Chet Harding Talks 5 Things He Learned From Teaching Improvisation to 3rd Graders
This won’t just be a re-boot of “All I Need to Know I Learned in Kindergarten” updated for the sophisticated third grader (although that is a great book and re-boots seem to be in style). And I should put the caveat in that while I coach a lot of youth sports, I don’t always love the idea of working with kids for a one-off workshop. I’m not sure why that is. I get nightmarish visions of being treated badly like a one-day substitute teacher. Yet, I enjoy it every time. So when I was asked to do a free workshop for all the third grade classes at my children’s elementary school, I was a little wary. Since I teach and espouse the idea of improvisation, though, I said “Yes” and decided to do it anyway. And I am glad I did. Particularly with the tension that seems to be prevalent throughout our society today, what a blast of refreshment it was to have the privilege to work with those children.
As a little further background, the elementary school I did this for has a diverse student population. There are over 40 countries represented in its student body. From different socio-economic statuses to different cultures and religions. And at the risk of sounding a little too warm and fuzzy and a little hyperbolic, I felt like I saw a glimpse of hope for the future with how people might be able to get along.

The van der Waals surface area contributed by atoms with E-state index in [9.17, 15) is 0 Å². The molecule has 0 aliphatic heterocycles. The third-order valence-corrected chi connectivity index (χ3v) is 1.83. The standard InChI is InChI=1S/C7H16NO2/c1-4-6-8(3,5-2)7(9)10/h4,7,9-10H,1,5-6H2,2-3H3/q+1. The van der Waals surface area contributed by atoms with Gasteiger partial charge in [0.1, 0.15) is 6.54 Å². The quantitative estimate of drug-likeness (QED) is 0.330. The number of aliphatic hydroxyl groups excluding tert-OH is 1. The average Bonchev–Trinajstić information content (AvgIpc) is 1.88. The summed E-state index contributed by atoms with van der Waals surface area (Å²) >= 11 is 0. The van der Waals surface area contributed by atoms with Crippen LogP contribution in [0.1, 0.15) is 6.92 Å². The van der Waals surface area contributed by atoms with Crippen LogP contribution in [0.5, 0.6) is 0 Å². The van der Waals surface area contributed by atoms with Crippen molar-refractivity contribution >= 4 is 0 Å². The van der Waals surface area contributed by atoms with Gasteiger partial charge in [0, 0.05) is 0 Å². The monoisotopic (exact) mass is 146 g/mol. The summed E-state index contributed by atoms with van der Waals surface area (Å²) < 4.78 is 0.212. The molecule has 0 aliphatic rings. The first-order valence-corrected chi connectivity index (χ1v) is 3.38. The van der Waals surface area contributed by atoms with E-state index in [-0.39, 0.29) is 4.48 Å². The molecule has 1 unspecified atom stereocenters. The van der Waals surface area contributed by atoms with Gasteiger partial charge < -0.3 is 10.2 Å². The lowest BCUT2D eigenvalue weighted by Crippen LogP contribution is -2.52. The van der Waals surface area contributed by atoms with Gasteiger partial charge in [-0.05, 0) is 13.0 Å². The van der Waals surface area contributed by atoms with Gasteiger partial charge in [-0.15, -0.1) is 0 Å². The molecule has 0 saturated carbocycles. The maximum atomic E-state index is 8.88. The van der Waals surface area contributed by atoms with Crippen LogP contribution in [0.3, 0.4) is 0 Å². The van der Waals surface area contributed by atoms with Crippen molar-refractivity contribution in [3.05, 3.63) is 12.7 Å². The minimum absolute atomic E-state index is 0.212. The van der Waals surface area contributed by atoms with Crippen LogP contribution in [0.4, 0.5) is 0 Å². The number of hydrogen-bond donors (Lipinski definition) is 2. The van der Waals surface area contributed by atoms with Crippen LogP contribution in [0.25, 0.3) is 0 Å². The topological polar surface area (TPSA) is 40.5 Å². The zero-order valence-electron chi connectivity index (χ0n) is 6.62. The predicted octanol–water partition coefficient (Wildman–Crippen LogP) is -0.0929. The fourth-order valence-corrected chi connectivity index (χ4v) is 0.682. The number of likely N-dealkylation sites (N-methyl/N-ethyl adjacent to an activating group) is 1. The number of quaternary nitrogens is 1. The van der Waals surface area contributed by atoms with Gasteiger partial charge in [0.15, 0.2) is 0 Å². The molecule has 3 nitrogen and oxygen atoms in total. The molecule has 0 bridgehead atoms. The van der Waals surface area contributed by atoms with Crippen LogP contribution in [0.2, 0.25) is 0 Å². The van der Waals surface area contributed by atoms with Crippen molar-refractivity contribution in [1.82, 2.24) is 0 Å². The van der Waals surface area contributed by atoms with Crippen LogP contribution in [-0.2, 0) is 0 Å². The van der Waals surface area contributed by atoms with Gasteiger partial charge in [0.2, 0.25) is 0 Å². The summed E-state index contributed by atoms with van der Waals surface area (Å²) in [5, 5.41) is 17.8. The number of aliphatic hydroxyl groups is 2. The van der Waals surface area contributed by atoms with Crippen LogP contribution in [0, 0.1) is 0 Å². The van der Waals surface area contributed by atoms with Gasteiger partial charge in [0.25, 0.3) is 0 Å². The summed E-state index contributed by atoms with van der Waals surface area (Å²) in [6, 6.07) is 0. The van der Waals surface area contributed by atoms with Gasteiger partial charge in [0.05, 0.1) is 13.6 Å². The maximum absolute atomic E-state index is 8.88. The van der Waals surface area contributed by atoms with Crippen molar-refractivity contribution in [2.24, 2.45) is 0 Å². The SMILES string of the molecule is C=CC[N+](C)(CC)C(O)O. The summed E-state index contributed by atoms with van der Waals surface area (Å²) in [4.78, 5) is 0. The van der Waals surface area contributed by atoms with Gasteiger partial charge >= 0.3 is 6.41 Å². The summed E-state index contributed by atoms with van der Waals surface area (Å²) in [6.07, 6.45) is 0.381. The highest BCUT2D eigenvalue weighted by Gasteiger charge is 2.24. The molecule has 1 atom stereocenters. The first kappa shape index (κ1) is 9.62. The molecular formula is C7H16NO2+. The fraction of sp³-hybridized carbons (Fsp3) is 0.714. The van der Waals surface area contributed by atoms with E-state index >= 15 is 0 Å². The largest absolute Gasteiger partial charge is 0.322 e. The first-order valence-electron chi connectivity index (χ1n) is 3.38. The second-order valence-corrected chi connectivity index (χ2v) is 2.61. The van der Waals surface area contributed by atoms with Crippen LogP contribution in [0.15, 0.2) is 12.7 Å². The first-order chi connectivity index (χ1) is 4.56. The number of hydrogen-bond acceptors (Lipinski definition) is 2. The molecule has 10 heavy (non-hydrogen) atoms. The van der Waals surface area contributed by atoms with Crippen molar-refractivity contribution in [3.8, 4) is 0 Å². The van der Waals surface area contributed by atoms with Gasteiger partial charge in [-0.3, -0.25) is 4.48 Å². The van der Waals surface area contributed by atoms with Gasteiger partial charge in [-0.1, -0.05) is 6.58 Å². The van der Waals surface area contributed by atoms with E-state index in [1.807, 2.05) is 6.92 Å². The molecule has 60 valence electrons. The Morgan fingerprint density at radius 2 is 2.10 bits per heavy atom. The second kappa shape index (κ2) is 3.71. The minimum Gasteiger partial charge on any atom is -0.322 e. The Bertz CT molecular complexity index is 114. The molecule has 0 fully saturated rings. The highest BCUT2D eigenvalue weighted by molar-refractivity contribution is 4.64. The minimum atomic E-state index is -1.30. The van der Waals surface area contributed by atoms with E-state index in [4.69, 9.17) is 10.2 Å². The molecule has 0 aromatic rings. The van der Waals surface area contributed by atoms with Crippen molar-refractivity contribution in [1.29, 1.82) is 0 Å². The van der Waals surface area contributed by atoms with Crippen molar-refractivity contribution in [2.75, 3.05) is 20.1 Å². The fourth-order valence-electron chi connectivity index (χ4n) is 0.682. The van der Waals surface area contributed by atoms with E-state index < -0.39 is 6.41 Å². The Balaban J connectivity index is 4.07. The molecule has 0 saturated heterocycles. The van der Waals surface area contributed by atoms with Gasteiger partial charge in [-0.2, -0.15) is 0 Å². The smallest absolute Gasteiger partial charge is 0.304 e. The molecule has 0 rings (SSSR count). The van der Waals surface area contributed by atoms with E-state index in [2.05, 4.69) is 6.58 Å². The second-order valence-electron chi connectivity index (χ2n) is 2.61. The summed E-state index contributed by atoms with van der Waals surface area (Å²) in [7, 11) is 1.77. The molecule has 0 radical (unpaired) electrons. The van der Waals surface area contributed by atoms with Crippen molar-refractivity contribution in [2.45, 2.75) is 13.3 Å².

Here are 5 quick things that I observed and learned. (Granted, to some extent taught, as the principles of improvisation are all around listening fully, respecting and accepting other’s viewpoints or “offers”, and building off each other to create better ideas and solutions):
– It didn’t matter what the idea was or who it came from, they supported each other. What a great idea to create that culture where people listen to each other and realize that a great idea can come from anywhere.
– As an exercise progressed, a “mistake” wasn’t chastised, it was explored for value. Can you imagine a work environment where you were free to put forth an idea that might be considered a “mistake”, but instead of being shot down, it inspires another idea that actually does work and the overall team wins?
– Diversity and inclusion was embraced. Even when someone didn’t understand another’s reference, they went with it. And sought to understand it afterward. Instead of shooting it down, ignoring it, or making fun of it. It truly seemed like they didn’t see race, color, gender or anything else that seems to divide people outside of this room.
– It was okay to laugh. At themselves and with each other. Bonding laughter rather than cruel laughter.
– If someone got stuck. Others supported rather than abandoning that person or making fun of them them.
Those are just some quick thoughts and observations for now. I may post about it again later since I really do think the principles of improv helped foster those experience so as well. Yes, kids can be cruel (or at least they are in my nightmare). But they can also be inspiring.